If you’ve been following my blog, you’ll see that I’ve been reversing a Commodore Amiga SCSI HDD Expansion card called the Dataflyer. On that Dataflyer, there’s a PAL that handles address configuration (the latch), chip selects, and converting the 68000 signals to those the peripherals understand.
In order to reverse engineer the PAL equations so that I can create a new GAL that functions similarly, I often needed to try various input values, and see how the original behaved. And often, I needed to a SERIES of bus/memory access cycle transactions. That is, one input value, then another input value, then another, and so on. So I stimulate the input, and then record the output.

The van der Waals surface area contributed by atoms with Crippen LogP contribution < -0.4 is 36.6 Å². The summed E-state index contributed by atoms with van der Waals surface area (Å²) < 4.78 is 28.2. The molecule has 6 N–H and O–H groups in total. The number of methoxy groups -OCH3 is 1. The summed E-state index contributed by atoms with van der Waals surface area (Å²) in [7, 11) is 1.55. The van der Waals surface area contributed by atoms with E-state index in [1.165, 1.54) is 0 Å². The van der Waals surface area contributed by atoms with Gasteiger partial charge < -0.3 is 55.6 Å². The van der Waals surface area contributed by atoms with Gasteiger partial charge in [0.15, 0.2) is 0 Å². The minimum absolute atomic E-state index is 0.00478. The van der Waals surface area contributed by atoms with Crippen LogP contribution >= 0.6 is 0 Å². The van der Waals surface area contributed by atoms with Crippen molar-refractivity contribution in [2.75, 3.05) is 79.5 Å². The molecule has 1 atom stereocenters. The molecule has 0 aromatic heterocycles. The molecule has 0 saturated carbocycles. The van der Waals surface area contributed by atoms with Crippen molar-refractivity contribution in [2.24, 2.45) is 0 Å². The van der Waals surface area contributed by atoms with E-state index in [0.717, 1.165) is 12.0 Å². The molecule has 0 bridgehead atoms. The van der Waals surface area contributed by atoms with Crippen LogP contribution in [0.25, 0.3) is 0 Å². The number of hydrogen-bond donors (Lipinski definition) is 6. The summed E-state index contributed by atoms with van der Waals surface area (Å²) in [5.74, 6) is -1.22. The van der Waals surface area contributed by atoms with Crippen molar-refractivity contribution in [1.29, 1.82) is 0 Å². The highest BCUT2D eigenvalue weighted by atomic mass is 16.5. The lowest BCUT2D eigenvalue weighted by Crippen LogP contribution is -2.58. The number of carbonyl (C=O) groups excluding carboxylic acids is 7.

I think this is a perfect application for a microcontroller, and one of them that I have a particular fondness for is the Teensy. These things are powerful, small, with nice pin diagrams and OK support. The forums range from awesome to quiet, so your mileage may vary.
I wrote code in Arduino Scratch that essentially sits on the serial port and waits to receive a 12-bit input word in decimal. Then it asserts the value onto the input pins of the PAL, and reads the output pins, returning those via the serial port.
I wrote a small python script that reads a csv file full of input words, expected values, and then transmits the inputs, reads the value back from the Arduino scratch, and then writes it back to the row of the csv. I use python pandas for the csv handling, which is particularly nice, although a bit cryptic to use initially.
I contemplated sharing my code but it’s somewhat messy and there’s no real magic to it.